The latest allegations made about Pakistan by Karzai focus on Islamabad's failure to close down Pakistan's most radical madrasahs -- the religious boarding schools for poor children where, in the most extreme cases, Islamic militancy is encouraged.
Karzai made the remarks after a speech on September 25 in Washington. He said many madrasahs in both Afghanistan and Pakistan teach violent hatred of those whose beliefs differ from a strict interpretation of Islam.
"Those places have to be closed by action, by arresting the [operators] -- the masters of those madrasahs, the organizers -- by simply closing them down," Karzai said. "And I hope President Musharraf and I and those who help us around can address the problem effectively by going and simply closing them."
Karzai raised the issue of extremism within Pakistani madrasahs after Musharraf told the United Nations General Assembly in mid-September that support for the Taliban in his country comes from some of the millions of Afghan refugees there.
"Problems along the bordering regions of Pakistan and Afghanistan are compounded by the continuing presence in Pakistan of over 3 million Afghan refugees, some of them sympathetic to the Taliban," Musharraf told UN delegates.
In the week since that UN speech, Karzai has responded to Musharraf's finger pointing by charging that Taliban commanders are now headquartered in the Pakistani city of Quetta -- and that they command Taliban attacks inside Afghanistan from safe havens there.
The escalating argument between Karzai and Musharraf is expected to dominate talks at the White House on September 27 when the two sit down with Bush.
Even as Karzai was meeting with Rumsfeld on September 25, Musharraf was staking out his position -- which he made public in a speech to the Council on Foreign Relations in New York. Musharraf told that audience that it is impossible for Taliban leaders to have their headquarters in Quetta.
"Quetta is the capital of Baluchistan," Musharraf said. "Quetta has today a provincial assembly functioning. We have a military corps headquartered there with two divisions there. There is no question that any Taliban headquarters there. This is the most ridiculous statement and it is the most ridiculous that the Taliban headquarters can be in Quetta."
Some independent experts on Pakistan disagree.
Ahmed Rashid, the Pakistani journalist who documented the rise of the Taliban movement during the 1990s in his book "Taliban," told RFE/RL that allegations about Taliban headquarters in Quetta are not coming from Kabul alone. He said the allegations also have been made privately to Musharraf by NATO and the U.S. military.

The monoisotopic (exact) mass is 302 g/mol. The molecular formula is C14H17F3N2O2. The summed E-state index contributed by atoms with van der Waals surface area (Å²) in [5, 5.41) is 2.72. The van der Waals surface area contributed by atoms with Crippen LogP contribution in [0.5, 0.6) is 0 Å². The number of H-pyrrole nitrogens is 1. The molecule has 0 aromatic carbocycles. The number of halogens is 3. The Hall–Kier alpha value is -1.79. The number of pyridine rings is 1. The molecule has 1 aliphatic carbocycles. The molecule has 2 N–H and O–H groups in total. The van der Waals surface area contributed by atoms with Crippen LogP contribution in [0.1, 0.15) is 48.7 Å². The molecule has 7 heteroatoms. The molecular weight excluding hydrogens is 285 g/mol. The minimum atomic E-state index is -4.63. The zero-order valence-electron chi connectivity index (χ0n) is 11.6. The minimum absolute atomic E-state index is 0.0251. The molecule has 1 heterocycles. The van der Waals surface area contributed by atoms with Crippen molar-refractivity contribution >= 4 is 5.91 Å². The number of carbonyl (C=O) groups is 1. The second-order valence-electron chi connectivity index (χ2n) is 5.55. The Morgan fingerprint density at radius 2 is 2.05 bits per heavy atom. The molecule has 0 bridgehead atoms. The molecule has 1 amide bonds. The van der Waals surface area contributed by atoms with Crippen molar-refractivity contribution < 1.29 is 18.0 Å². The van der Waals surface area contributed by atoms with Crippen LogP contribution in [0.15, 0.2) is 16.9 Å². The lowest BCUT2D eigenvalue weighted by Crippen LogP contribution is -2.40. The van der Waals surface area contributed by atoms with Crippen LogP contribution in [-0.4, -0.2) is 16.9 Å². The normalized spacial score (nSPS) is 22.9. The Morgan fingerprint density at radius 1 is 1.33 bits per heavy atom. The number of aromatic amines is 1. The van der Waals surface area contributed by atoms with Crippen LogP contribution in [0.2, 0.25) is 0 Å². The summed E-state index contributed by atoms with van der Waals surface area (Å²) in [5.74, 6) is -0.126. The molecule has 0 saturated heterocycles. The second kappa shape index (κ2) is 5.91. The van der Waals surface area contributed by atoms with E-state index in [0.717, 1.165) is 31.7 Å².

"[Musharraf] is now aware and the Pakistanis are aware," Rashid said. "They have been informed that both NATO and the U.S. forces in Afghanistan have determined that the Taliban leadership is sitting in Quetta, [Pakistan], and is operating the war from Quetta. I think there is now an enormous amount pressure on Musharraf to do something about that."
Karzai also has accused Pakistan of ignoring Afghan intelligence passed on recently to Islamabad -- including the phone numbers and precise locations of Taliban leaders who had used those telephones.
But Musharraf told a New York audience that the value of the Afghan intelligence was questionable because it was too old.
"Intelligence -- to be effective -- should be immediate. Nobody, no target, sit there waiting for you for three months [saying], 'Come and catch me,'" Musharraf said. "If you give telephone numbers which are three to six months old, this becomes ridiculous. And this is exactly what happened. [Karzai] gave these numbers to me when he came [to Pakistan] with his intelligence boss also sitting on a presidential visit. And he handed over this file to me. Right in front of him I actually was extremely rude to his intelligence boss. I said: 'Is this your sense of intelligence that your were waiting for a presidential visit to hand over this file of numbers to me?'"
The release in the United States on September 25 of Musharraf's memoirs, "In The Line of Fire," also has given Musharraf a chance to influence the public debate about Pakistan's contribution to the counterterrorism effort before he sits down with Bush and Karzai in Washington.
In his book, Musharraf reportedly concedes that Al-Qaeda and Taliban militants still operate in his country. But he insists that he has no knowledge of the whereabouts of high-profile fugitives like Osama bin Laden or Taliban leader Mullah Mohammad Omar.
(RFE/RL correspondent Andrew Tully contributed to this report from Washington.)
Afghan President Hamid Karzai (left) with Pakistani President Pervez Musharraf in Islamabad in October 2005 (epa)
ACROSS A DIFFICULT BORDER. The contested border between Pakistan and Afghanistan is some 2,500 kilometers long and runs through some of the most rugged, inhospitable territory on Earth. Controlling that border and preventing Taliban militants from using Pakistan as a staging ground for attacks in Afghanistan is an essential part of the U.S.-led international coalition's strategy for stabilizing Afghanistan. Officials in Kabul have been pointing their fingers at Pakistan for some time, accusing Islamabad or intelligence services of turning a blind eye to cross-border terrorism targeting the Afghan central government. Many observers remain convinced that much of the former Taliban regime's leadership -- along with leaders of Al-Qaeda -- are operating in the lawless Afghan-Pakistani border region.... (more)